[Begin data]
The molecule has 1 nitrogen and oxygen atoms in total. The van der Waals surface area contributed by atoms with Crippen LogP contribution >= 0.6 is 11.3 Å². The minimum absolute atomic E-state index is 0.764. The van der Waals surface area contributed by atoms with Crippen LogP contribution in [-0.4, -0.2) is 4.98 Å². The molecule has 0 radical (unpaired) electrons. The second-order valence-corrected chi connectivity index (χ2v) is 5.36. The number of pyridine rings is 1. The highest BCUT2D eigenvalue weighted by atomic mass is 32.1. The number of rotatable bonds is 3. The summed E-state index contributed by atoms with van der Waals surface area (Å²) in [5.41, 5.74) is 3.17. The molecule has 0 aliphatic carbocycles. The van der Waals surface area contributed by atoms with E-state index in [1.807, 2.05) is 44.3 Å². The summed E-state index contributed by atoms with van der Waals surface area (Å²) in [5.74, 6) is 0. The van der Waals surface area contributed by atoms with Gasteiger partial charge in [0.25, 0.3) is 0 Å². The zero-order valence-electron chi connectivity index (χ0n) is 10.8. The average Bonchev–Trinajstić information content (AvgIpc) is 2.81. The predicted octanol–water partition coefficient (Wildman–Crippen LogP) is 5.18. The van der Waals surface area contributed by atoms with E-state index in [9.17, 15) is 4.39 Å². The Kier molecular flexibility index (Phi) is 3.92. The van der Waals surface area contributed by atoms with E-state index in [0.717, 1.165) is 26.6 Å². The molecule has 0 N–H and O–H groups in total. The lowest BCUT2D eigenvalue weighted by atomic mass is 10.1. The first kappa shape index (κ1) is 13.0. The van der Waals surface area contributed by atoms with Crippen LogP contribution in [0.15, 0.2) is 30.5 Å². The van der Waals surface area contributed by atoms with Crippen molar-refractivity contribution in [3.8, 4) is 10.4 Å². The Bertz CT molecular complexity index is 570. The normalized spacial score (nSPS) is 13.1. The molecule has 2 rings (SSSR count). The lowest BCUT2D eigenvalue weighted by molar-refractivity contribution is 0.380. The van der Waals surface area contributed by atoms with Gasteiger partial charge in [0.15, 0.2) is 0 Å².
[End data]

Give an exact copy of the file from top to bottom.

The molecule has 1 nitrogen and oxygen atoms in total. The van der Waals surface area contributed by atoms with Crippen LogP contribution >= 0.6 is 11.3 Å². The minimum absolute atomic E-state index is 0.764. The van der Waals surface area contributed by atoms with Crippen LogP contribution in [-0.4, -0.2) is 4.98 Å². The molecule has 0 radical (unpaired) electrons. The second-order valence-corrected chi connectivity index (χ2v) is 5.36. The number of pyridine rings is 1. The highest BCUT2D eigenvalue weighted by atomic mass is 32.1. The number of rotatable bonds is 3. The summed E-state index contributed by atoms with van der Waals surface area (Å²) in [5.41, 5.74) is 3.17. The molecule has 0 aliphatic carbocycles. The van der Waals surface area contributed by atoms with E-state index in [1.807, 2.05) is 44.3 Å². The summed E-state index contributed by atoms with van der Waals surface area (Å²) in [5.74, 6) is 0. The van der Waals surface area contributed by atoms with Gasteiger partial charge in [0.25, 0.3) is 0 Å². The zero-order valence-electron chi connectivity index (χ0n) is 10.8. The average Bonchev–Trinajstić information content (AvgIpc) is 2.81. The predicted octanol–water partition coefficient (Wildman–Crippen LogP) is 5.18. The van der Waals surface area contributed by atoms with E-state index in [9.17, 15) is 4.39 Å². The Kier molecular flexibility index (Phi) is 3.92. The van der Waals surface area contributed by atoms with E-state index in [0.717, 1.165) is 26.6 Å². The molecule has 0 N–H and O–H groups in total. The lowest BCUT2D eigenvalue weighted by atomic mass is 10.1. The first kappa shape index (κ1) is 13.0. The van der Waals surface area contributed by atoms with Crippen LogP contribution in [0.15, 0.2) is 30.5 Å². The van der Waals surface area contributed by atoms with Crippen molar-refractivity contribution in [3.8, 4) is 10.4 Å². The Bertz CT molecular complexity index is 570. The normalized spacial score (nSPS) is 13.1. The molecule has 2 rings (SSSR count). The lowest BCUT2D eigenvalue weighted by molar-refractivity contribution is 0.380. The van der Waals surface area contributed by atoms with Gasteiger partial charge in [0.15, 0.2) is 0 Å².